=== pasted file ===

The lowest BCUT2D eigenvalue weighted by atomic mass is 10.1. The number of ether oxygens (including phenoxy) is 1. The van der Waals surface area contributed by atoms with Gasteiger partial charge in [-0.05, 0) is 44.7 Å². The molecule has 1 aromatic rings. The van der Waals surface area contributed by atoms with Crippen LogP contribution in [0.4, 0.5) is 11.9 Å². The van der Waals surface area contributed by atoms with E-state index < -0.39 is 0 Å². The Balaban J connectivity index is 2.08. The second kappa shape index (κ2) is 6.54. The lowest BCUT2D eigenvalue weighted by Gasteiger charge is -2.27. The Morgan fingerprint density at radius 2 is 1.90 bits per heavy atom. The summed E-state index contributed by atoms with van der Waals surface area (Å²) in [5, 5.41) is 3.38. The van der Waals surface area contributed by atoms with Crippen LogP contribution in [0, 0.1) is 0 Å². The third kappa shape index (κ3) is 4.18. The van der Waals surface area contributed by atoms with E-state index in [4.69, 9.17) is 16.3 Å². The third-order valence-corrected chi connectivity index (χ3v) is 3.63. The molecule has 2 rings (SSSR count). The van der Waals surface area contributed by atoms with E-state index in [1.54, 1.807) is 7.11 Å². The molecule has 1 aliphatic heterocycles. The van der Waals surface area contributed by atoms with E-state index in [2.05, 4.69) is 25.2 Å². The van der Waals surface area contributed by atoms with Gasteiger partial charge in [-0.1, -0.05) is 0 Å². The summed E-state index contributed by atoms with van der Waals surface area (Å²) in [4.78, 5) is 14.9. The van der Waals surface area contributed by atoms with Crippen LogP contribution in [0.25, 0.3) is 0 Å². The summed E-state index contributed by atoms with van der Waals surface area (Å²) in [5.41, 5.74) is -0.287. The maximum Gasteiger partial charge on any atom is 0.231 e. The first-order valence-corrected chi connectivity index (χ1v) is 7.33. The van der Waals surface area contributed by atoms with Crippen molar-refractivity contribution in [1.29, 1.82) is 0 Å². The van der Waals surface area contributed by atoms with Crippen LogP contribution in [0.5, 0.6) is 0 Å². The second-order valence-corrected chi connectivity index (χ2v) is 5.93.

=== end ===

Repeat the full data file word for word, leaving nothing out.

The lowest BCUT2D eigenvalue weighted by atomic mass is 10.1. The number of ether oxygens (including phenoxy) is 1. The van der Waals surface area contributed by atoms with Gasteiger partial charge in [-0.05, 0) is 44.7 Å². The molecule has 1 aromatic rings. The van der Waals surface area contributed by atoms with Crippen LogP contribution in [0.4, 0.5) is 11.9 Å². The van der Waals surface area contributed by atoms with E-state index < -0.39 is 0 Å². The Balaban J connectivity index is 2.08. The second kappa shape index (κ2) is 6.54. The lowest BCUT2D eigenvalue weighted by Gasteiger charge is -2.27. The Morgan fingerprint density at radius 2 is 1.90 bits per heavy atom. The summed E-state index contributed by atoms with van der Waals surface area (Å²) in [5, 5.41) is 3.38. The van der Waals surface area contributed by atoms with Crippen LogP contribution in [0, 0.1) is 0 Å². The third kappa shape index (κ3) is 4.18. The van der Waals surface area contributed by atoms with E-state index in [4.69, 9.17) is 16.3 Å². The third-order valence-corrected chi connectivity index (χ3v) is 3.63. The molecule has 2 rings (SSSR count). The van der Waals surface area contributed by atoms with E-state index in [1.54, 1.807) is 7.11 Å². The molecule has 1 aliphatic heterocycles. The van der Waals surface area contributed by atoms with E-state index in [2.05, 4.69) is 25.2 Å². The van der Waals surface area contributed by atoms with Gasteiger partial charge in [-0.1, -0.05) is 0 Å². The summed E-state index contributed by atoms with van der Waals surface area (Å²) in [4.78, 5) is 14.9. The van der Waals surface area contributed by atoms with Crippen LogP contribution in [0.25, 0.3) is 0 Å². The summed E-state index contributed by atoms with van der Waals surface area (Å²) in [5.41, 5.74) is -0.287. The maximum Gasteiger partial charge on any atom is 0.231 e. The first-order valence-corrected chi connectivity index (χ1v) is 7.33. The van der Waals surface area contributed by atoms with Crippen molar-refractivity contribution in [1.29, 1.82) is 0 Å². The van der Waals surface area contributed by atoms with Crippen LogP contribution in [0.5, 0.6) is 0 Å². The second-order valence-corrected chi connectivity index (χ2v) is 5.93.